Raids on Jews in Paris Continue After Arrest of 6,000
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Raids on Jews in Paris Continue After Arrest of 6,000

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Raids on Jews all over Paris today followed the arrest of 6,000 Jews there yesterday in a round-up by German troops and French police, and the execution of a Jew named Samuel Tyszelmen and a Frenchman named Henri Gautherot, as a result of the recent anti-Nazi demonstrations at various Paris railway stations.

Yesterday’s arrests were the first mass arrests of Jews since May 15, when some 5,000 Jews were rounded up in Paris and sent to labor camps. Today a combined force of German and French police continued to stop people in the streets and to detain those who could not prove that they were “Aryans.”

Though the anti-Nazi demonstrations of last week took place in districts far from the Jewish section, French policemen and German soldiers threw a cordon yesterday around the Place de la Republic, which is the very heart of the Jewish section of Paris, and conducted a house-to-house raid which lasted five hours from 6 a.m. to 11 a.m. In this gigantic raid some 6,000 Jews between the ages of 17 and 50 were seized and transported on buses to a temporary concentration camp in Drancy, a Paris suburb, near Le Bourget airfield. Persons who proved that they were “Aryans” were not detained.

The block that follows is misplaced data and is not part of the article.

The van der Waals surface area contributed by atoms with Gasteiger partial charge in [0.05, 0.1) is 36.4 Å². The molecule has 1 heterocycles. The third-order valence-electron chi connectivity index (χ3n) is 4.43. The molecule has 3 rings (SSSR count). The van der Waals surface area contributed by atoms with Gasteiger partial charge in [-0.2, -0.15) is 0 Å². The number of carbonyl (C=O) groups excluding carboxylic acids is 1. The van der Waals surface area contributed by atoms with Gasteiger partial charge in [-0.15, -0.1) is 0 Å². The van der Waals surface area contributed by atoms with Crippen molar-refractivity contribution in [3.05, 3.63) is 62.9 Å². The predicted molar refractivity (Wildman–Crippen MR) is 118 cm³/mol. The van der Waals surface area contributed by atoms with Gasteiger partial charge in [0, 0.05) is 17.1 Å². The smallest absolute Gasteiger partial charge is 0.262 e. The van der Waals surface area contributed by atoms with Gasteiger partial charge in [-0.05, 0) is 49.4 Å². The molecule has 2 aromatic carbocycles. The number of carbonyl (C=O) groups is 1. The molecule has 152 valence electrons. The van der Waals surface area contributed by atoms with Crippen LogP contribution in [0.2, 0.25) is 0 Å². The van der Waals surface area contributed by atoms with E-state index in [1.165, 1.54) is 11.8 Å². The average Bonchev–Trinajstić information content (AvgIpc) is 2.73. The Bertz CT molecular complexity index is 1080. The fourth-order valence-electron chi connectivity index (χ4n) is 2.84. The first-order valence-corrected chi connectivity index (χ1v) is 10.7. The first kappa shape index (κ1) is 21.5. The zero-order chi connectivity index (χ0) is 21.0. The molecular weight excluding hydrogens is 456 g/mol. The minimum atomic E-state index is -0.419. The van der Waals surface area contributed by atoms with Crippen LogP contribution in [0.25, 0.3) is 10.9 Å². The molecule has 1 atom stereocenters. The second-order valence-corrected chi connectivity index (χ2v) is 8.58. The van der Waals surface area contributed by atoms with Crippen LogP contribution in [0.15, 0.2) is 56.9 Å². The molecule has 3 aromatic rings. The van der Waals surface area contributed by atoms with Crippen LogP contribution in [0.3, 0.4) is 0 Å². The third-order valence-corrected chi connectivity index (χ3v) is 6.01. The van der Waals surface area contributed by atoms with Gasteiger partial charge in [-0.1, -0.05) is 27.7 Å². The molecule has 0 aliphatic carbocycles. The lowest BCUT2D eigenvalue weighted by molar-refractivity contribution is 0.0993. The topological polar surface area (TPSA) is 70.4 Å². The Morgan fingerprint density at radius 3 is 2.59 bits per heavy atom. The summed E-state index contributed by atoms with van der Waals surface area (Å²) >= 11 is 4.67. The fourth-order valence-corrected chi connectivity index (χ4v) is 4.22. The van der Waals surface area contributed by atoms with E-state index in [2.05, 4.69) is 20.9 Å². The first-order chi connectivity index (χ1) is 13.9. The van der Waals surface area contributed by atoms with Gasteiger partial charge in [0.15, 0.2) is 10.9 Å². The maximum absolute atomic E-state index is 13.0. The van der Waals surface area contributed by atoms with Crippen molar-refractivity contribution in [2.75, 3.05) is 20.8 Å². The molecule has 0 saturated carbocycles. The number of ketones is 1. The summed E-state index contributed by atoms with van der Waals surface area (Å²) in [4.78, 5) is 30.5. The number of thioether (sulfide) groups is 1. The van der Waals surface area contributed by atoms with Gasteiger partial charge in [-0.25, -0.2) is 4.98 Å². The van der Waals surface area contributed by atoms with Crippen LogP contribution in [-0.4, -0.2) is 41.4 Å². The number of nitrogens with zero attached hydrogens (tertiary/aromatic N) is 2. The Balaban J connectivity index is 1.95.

In unoccupied France today police were similarly stopping travelers on roads and examining their documents. No arrests, however, were reported.

A report from Paris today states that Chief Rabbi Julian Weill, whom the Nazis arrested several months ago, is still held in a Paris prison. He was arrested when he refused the German request to organize in Paris a Jewish Community Council along the same lines as the one organized in the Warsaw Jewish ghetto. In rejecting the Nazi order, Chief Rabbi Weill declared that the Jews in France do not consider themselves a national minority and, therefore, could not engage in organizing a Jewish Council, since this would mean undertaking political work, whereas the Jewish community is a strictly religious body, dealing with no activities of a political nature.

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